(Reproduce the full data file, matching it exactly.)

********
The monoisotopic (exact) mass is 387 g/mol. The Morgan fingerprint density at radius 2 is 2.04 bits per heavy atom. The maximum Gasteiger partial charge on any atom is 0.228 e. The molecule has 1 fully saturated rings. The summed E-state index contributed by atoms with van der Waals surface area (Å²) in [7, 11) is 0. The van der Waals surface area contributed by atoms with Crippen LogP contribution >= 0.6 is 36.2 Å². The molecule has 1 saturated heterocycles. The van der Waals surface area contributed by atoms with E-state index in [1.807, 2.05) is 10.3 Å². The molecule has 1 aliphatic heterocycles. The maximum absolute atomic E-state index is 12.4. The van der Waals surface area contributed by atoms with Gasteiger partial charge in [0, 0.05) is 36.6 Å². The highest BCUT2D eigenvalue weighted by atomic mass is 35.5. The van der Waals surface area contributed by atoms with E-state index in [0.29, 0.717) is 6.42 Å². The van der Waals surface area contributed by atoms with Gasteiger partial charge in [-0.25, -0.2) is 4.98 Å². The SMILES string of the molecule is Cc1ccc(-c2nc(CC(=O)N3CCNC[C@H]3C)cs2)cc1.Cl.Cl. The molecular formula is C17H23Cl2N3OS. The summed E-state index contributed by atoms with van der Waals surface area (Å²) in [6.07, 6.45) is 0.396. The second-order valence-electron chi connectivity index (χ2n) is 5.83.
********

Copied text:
The monoisotopic (exact) mass is 387 g/mol. The Morgan fingerprint density at radius 2 is 2.04 bits per heavy atom. The maximum Gasteiger partial charge on any atom is 0.228 e. The molecule has 1 fully saturated rings. The summed E-state index contributed by atoms with van der Waals surface area (Å²) in [7, 11) is 0. The van der Waals surface area contributed by atoms with Crippen LogP contribution >= 0.6 is 36.2 Å². The molecule has 1 saturated heterocycles. The van der Waals surface area contributed by atoms with E-state index in [1.807, 2.05) is 10.3 Å². The molecule has 1 aliphatic heterocycles. The maximum absolute atomic E-state index is 12.4. The van der Waals surface area contributed by atoms with Gasteiger partial charge in [0, 0.05) is 36.6 Å². The highest BCUT2D eigenvalue weighted by atomic mass is 35.5. The van der Waals surface area contributed by atoms with E-state index in [0.29, 0.717) is 6.42 Å². The van der Waals surface area contributed by atoms with Gasteiger partial charge in [-0.25, -0.2) is 4.98 Å². The SMILES string of the molecule is Cc1ccc(-c2nc(CC(=O)N3CCNC[C@H]3C)cs2)cc1.Cl.Cl. The molecular formula is C17H23Cl2N3OS. The summed E-state index contributed by atoms with van der Waals surface area (Å²) in [6.07, 6.45) is 0.396. The second-order valence-electron chi connectivity index (χ2n) is 5.83.